Director: Richard Stringham
Cast: Jordan Phipps, Greg Fallon, Carmen Patterson
Production Company: S & Drive Cinema
Runtime: 128 minutes
Fasten your seatbelts! This one’s a real keeper. Close Calls (2017) should definitely be seen by anyone that considers themselves a longtime fan of stylized horror movies…
Morgan is a troubled teenager who is grounded by her father. When he goes out for the night, she must contend with a freaky grandmother and a psychotic caller. She copes with the situation by turning to drugs, but that may be exactly what’s making things worse…
Jordan Phipps from Amazon Hot Box (2018) is sassy and strong in the role of Morgan. She’s in almost every scene and is often all alone. The movie basically rests on her shoulders. Luckily, Phipps is up to the challenge. Her performance is wonderful.
Greg Fallon from The Boo (2018) is extremely creepy as Barry Cone. He reminded me a lot of Bobby Peru, as played by Willem Dafoe in Wild at Heart (1990). He flashes the same sinister smile. He’s a character you’ll love to hate.
If it isn’t apparent from some of my past reviews, let me make it clear that I love seeing indie actors in multiple projects! Quite a few familiar faces in this one…
Carmen Patterson from It Knows (2018)
Star McCann from 10/31 (2017)
Alix Lindbergh from Massacre at Bluff’s Ridge (2018)
Samantha Laine Anderson from And Then There Was Blood (2017)
Robert Babcock from Urban Legend (2016)
Vaughn Collar from Evil Deeds (2018)
The film is clearly set in modern times, but has a distinct affection for the 70s and 80s, which goes all the way down to the furry toilet in the bathroom. Some of Morgan’s lines even make her appear to be a stereotypical Valley girl from another generation.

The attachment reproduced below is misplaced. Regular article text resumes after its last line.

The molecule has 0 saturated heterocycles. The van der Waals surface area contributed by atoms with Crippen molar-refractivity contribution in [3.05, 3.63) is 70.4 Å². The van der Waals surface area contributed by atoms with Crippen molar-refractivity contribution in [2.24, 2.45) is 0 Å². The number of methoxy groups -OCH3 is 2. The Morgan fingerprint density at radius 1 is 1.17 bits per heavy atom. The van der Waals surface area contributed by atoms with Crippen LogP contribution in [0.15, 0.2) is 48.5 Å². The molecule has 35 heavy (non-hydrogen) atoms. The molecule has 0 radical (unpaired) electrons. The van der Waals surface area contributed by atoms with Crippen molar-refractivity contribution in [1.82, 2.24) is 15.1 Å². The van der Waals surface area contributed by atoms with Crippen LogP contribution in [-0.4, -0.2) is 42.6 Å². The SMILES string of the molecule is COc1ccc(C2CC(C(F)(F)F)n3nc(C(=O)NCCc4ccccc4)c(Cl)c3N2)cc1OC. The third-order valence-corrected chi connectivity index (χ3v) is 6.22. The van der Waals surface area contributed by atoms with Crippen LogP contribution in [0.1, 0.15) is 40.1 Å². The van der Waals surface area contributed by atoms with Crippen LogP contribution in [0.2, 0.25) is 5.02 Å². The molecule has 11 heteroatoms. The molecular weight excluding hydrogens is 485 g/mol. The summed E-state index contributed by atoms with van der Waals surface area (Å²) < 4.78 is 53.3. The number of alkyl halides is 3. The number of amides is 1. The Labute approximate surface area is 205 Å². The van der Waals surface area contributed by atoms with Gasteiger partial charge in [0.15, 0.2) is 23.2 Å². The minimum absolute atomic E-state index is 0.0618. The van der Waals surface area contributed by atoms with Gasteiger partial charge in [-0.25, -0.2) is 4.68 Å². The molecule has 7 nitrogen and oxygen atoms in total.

The movie’s cinematic influences are also from a bygone age. There’s definitely a grindhouse feel, with an inclination toward exploitation. I find it most comparable to When a Stranger Calls (1979), but it’s also reminiscent of Phenomena (1985) and Black Christmas (1974).
A dizzy split-screen moment even reminded me of Brian DePalma’s work.
Much of the film is like a drug-induced nightmare. It’s hard to tell what’s real and what’s imagined in some scenes. Close Calls is also very atmospheric and benefits from great lighting. One main location is predominantly used, creating a claustrophobic sensation.
The music by Rocky Gray works perfectly too. It has all the right elements to make this film sound just like a classic giallo movie. That’s something I wish I could say more often!
Close Calls is a nostalgic ride into the entertaining realm of surreal horror. Be sure to see it…
– John Migliore
For more information on the film, check out the links below…